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Republican ad buy indicates plan for targeting foes
$22 million is spent for 41 races
Question of the Day
Amid projections of nearly 80 House seats potentially in play in November, the National Republican Congressional Committee has announced its first ad purchase of $22 million - spread out over 41 races and offering a window into where GOP strategists think they are likely to pick off Democrat-held seats.
Making the cut are races by GOP challengers in eastern Colorado, northeast Illinois and central Florida, while missing from the list are contests in northern and southwestern Virginia, and southern North Carolina.
“This list is a down payment on what is to come in the fall,” said Paul Lindsay, NRCC spokesman. “As Democrats continue to face a difficult political environment defending their job-killing agenda, our playing field is expanding and we plan to be on offense as we continue to close the financial gap in the final weeks.”
But the rival Democratic Congressional Campaign Committee (DCCC) focused on the competitive districts skipped by the national committee, saying the selective ad purchase reinforced their argument that the Republican class of recruits in many House races is weaker than GOP leaders want voters to believe.
“With all their bluster and all the promises they made, the NRCC is now stuck having to make tough decisions about which of their many flawed candidates with anemic fundraising have disqualified themselves as viable candidates and have to be abandoned,” said Ryan Rudominer, DCCC spokesman.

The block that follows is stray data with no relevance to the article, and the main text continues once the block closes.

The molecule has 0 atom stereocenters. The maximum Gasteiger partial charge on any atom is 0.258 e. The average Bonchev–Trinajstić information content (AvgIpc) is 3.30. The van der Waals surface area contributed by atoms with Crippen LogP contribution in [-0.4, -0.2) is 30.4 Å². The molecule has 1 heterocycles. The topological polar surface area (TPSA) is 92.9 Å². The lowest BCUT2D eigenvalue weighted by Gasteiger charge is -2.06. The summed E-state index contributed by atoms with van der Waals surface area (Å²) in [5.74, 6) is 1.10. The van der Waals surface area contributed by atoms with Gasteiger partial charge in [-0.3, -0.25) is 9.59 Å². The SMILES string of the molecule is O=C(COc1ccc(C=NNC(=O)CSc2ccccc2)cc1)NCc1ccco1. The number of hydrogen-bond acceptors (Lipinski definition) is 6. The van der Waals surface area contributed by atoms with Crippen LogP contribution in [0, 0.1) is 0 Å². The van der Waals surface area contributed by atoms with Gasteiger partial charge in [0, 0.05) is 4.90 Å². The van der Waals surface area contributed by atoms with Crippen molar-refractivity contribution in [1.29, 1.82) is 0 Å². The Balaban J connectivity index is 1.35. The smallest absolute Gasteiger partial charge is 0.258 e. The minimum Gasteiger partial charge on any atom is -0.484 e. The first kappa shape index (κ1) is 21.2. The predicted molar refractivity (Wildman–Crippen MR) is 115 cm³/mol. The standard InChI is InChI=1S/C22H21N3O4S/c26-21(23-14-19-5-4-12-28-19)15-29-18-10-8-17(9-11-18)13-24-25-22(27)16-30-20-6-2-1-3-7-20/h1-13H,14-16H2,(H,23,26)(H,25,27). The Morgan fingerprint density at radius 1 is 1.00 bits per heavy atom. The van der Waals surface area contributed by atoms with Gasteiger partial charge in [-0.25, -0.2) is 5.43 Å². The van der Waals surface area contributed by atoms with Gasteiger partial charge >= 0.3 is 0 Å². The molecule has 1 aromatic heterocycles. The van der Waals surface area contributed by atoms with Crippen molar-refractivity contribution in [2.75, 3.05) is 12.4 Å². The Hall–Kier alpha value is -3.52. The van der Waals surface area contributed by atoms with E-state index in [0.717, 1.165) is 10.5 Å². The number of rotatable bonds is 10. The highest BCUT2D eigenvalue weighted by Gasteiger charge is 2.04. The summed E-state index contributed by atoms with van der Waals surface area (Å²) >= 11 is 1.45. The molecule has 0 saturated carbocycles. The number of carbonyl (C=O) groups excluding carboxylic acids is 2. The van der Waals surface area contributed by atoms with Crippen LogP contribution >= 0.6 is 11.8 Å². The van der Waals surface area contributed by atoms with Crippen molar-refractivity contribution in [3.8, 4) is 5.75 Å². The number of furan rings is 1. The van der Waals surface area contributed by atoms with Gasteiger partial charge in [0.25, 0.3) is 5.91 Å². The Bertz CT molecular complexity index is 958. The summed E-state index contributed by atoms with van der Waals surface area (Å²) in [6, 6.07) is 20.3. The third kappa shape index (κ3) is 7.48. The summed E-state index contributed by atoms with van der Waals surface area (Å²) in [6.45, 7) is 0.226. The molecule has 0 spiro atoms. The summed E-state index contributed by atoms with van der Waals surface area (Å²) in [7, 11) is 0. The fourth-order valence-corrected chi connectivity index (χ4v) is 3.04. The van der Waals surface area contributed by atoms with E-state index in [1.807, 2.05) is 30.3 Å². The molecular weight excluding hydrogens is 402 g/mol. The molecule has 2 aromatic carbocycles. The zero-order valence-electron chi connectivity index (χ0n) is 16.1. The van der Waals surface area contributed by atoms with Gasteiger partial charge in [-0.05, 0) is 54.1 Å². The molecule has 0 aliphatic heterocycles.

The ad push and the rhetorical jabs are early chapters to a campaign season that will determine whether Democrats preserve their majorities in both chambers of Congress in the face of widespread expectations of major Republican gains.
Pollsters, pundits and even White House spokesman Robert Gibbs have suggested that is possible, thanks in part to a political climate that in many ways mirrors 2006. That year, voters delivered a rebuke of the Bush administration and governing Republicans by electing Democrats.
Despite the fact that their party’s overall approval rating numbers remain low, the GOP is positioned to harvest this November the protest vote against President Obama and governing Democrats.
Two Gallup polls from this week found that just 44 percent of voters approve of Mr. Obama’s handling of the economy and that, if elections were held today, 50 percent of registered voters would vote for a Republican candidate in their district, compared with 43 percent for a Democratic candidate.
The DCCC has reserved ad time in 60 districts - 90 percent of the purchase targeting seats held by incumbents. By contrast, Republicans have reserved ad time in only one district to protect an incumbent member.
While the NRCC ad buy provided a sneak peak into the races targeted by the national Republican Party, it also provided some candidates with a public relations boost and others with a gut check heading into the post-Labor Day stretch run.
In North Carolina, the spokesman for Harold Johnson, said the Republican is focused on ousting Democratic Rep. Larry Kissel in the state’s 8th District, not on whether he gets added support from the NRCC. Mr. Johnson’s district was not targeted in the new ad purchase.
“We haven’t been and are not dependent on the NRCC or anyone else for us to execute our strategy to win in November,” said Bryan Holladay, Mr. Johnson’s spokesman. “Any support they give us will be an added bonus.”
In Virginia, Chris LaCivita, a consultant for Scott Rigell and Robert Hurt, the Republican challengers to freshman Democrats Reps. Glenn Nye and Tom Perriello, said the “NRCC’s support is an affirmation of not only our candidates and the weakness of the Democrats, but in leveling the playing field from outside groups, [allows] us to remain competitive throughout the election cycle.”
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